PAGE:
The opinion of the court was delivered by: Harvey Bartle III C.J.
Pending before this court is the motion of defendant, High Country Archery, Inc. ("High Country), for leave to file a third-party complaint against Berhard Brandstaetter, Be Composites and Silver Star Co., Ltd.
On February 19, 2008, Luke Alderfer filed this products liability action in the Court of Common Pleas of Philadelphia County seeking damages for injuries he sustained to his hand when an arrow he was using during an archery competition exploded. The action was timely removed to this court based on diversity of citizenship. The complaint alleges that defendant High Country designed, manufactured, assembled, produced, distributed, sold and supplied the arrow that injured the plaintiff.
Contrary to the admissions in its answer and responses to discovery, High Country now asserts in its motion that it was only the distributor of the arrow in question and that the proposed third-party defendants were the ones which designed and manufactured it.
Pursuant to the Third Scheduling Order, discovery in this case ended on January 30, 2009, and the case is scheduled to be placed in the April, 2009 trial pool.*fn1 The current motion was not filed until February 10, 2009, eleven days after discovery had closed.
Rule 14(a)(1) of the Federal Rules of Civil Procedure and Rule 14.1 of the Local Rules of Civil Procedure govern the filing of third-party complaints. High Country is seeking leave of court to file a third-party complaint because more than ten days have elapsed since service of its answer on March 28, 2008.
Local Rule 14.1(a) states:
Applications pursuant to Fed. R. Civ. P. 14 for leave to join additional parties after the expiration of the time limits specified in that rule will ordinarily be denied as untimely unless filed not more than ninety (90) days after the service of the moving party's answer. If it is made to appear, to the satisfaction of the Court, that the identity of the party sought to be joined, or the basis for joinder, could not, with reasonable diligence, have been ascertained within said time period, a brief further extension of time may be granted by the Court in the interests of justice.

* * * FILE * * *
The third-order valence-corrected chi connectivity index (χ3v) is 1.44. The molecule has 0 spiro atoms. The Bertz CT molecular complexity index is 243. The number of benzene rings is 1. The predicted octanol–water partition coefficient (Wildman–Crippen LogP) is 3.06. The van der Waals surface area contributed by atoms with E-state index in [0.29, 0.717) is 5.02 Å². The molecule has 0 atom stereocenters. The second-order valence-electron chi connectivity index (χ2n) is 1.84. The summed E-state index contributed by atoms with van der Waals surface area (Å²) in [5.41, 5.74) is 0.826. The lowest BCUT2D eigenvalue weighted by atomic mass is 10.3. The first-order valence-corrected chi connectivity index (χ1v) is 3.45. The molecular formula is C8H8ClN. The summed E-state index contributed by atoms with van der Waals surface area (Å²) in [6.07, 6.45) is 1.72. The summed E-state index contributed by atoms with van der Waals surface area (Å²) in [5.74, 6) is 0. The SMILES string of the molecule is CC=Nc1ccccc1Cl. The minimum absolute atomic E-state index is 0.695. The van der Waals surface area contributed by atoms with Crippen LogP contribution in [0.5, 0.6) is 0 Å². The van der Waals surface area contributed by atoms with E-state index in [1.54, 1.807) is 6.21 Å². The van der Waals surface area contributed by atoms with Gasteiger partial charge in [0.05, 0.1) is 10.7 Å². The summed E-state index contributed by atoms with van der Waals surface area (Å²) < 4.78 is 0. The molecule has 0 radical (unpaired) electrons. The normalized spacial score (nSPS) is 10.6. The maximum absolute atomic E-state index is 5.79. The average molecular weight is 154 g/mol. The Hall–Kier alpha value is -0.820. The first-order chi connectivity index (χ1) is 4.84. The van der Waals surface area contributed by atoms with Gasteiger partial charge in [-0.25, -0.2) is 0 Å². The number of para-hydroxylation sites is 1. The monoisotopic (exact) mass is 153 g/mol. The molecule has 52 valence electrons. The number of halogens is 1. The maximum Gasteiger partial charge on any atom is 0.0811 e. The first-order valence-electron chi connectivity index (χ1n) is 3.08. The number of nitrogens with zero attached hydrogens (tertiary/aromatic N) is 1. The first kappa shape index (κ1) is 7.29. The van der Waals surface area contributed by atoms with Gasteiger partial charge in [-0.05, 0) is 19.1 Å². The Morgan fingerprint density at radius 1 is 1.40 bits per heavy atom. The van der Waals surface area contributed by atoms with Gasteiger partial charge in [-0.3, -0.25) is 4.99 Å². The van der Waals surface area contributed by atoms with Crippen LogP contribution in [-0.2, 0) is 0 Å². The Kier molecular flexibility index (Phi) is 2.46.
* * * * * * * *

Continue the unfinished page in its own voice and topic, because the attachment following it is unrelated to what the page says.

E.D. Dist. Pa. Local R. Civ. P. 14.1(a).
High Country is also seeking leave to file its third-party complaint beyond the 90 day period described in Local Rule 14.1(a). It must now demonstrate circumstances sufficient to justify the delay. Reynolds v. Rick's Mushroom Serv., Inc., Civ.A. No. 01-3773, 2003 WL 22741335 (E.D. Pa. Nov. 17, 2003).
In passing upon a motion filed outside the above-enumerated deadlines, courts typically consider the possible prejudice to the plaintiffs, the potential for complication of the issues at trial, and the probability of trial delay. Id. at *4. Here, all three of these considerations weigh against the joinder of three additional parties at this late stage in these proceedings.
High Country seeks to file a third-party complaint against Berhard Brandstaetter, Be Composites and Silver Star Co., Ltd., all of whom allegedly designed and manufactured the arrow at issue. High Country's authorized representative, Julia Leon, apparently "assumed incorrectly" that High Country designed and manufactured the arrows or, alternatively, received erroneous information from High Country employees in this regard. Thus, Ms. Leon approved High Country's Answer to plaintiff's Complaint and Responses to Interrogatories, which stated that High Country was the designer and manufacturer of the product. According to High Country, the third parties sought to be joined were not identified until the January 22, 2009 deposition of an individual named Spencer Land. This was more than one year after the filing of the plaintiff's complaint. High Country then waited more than two weeks before filing the pending motion.
This court has advised that "inadvertence or carelessness of the movant is not a sufficient reason" for the untimely filing of a third-party complaint. Tate v. Rowen, Civ.A. No. 88-2822, 1989 WL 851 (E.D. Pa. Jan. 5, 1989). By exercising reasonable diligence, High Country should have been able to determine much earlier that it did not design or manufacture the product that caused the alleged harm. Incorrect assumptions and the communication of incorrect information from within High Country ...